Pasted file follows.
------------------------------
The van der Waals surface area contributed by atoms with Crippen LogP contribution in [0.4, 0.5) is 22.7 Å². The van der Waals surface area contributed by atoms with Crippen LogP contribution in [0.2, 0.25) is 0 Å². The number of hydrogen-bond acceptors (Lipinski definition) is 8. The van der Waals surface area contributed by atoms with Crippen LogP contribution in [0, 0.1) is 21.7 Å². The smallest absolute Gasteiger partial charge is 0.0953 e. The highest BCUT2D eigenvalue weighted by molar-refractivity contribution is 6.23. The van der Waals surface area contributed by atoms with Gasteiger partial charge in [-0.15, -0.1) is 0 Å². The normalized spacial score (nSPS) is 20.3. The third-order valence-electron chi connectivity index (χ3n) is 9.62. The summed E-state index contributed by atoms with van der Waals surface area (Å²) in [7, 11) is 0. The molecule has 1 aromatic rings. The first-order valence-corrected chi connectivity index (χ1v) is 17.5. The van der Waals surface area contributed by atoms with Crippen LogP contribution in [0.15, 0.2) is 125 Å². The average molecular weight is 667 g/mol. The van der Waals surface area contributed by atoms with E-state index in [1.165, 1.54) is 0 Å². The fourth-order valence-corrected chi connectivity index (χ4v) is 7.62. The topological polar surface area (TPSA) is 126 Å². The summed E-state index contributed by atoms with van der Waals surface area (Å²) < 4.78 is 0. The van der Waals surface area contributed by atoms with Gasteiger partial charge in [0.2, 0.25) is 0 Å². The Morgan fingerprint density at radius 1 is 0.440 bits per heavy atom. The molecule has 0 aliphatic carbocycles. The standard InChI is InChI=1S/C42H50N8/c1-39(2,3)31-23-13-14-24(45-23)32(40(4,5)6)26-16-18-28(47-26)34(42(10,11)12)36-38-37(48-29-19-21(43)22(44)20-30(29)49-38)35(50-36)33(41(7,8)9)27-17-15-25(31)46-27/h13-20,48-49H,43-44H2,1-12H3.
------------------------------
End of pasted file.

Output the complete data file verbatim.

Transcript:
The van der Waals surface area contributed by atoms with Crippen LogP contribution in [0.4, 0.5) is 22.7 Å². The van der Waals surface area contributed by atoms with Crippen LogP contribution in [0.2, 0.25) is 0 Å². The number of hydrogen-bond acceptors (Lipinski definition) is 8. The van der Waals surface area contributed by atoms with Crippen LogP contribution in [0, 0.1) is 21.7 Å². The smallest absolute Gasteiger partial charge is 0.0953 e. The highest BCUT2D eigenvalue weighted by molar-refractivity contribution is 6.23. The van der Waals surface area contributed by atoms with Gasteiger partial charge in [-0.15, -0.1) is 0 Å². The normalized spacial score (nSPS) is 20.3. The third-order valence-electron chi connectivity index (χ3n) is 9.62. The summed E-state index contributed by atoms with van der Waals surface area (Å²) in [7, 11) is 0. The molecule has 1 aromatic rings. The first-order valence-corrected chi connectivity index (χ1v) is 17.5. The van der Waals surface area contributed by atoms with Crippen LogP contribution in [0.15, 0.2) is 125 Å². The average molecular weight is 667 g/mol. The van der Waals surface area contributed by atoms with E-state index in [1.165, 1.54) is 0 Å². The fourth-order valence-corrected chi connectivity index (χ4v) is 7.62. The topological polar surface area (TPSA) is 126 Å². The summed E-state index contributed by atoms with van der Waals surface area (Å²) < 4.78 is 0. The van der Waals surface area contributed by atoms with Gasteiger partial charge in [0.2, 0.25) is 0 Å². The Morgan fingerprint density at radius 1 is 0.440 bits per heavy atom. The molecule has 0 aliphatic carbocycles. The standard InChI is InChI=1S/C42H50N8/c1-39(2,3)31-23-13-14-24(45-23)32(40(4,5)6)26-16-18-28(47-26)34(42(10,11)12)36-38-37(48-29-19-21(43)22(44)20-30(29)49-38)35(50-36)33(41(7,8)9)27-17-15-25(31)46-27/h13-20,48-49H,43-44H2,1-12H3.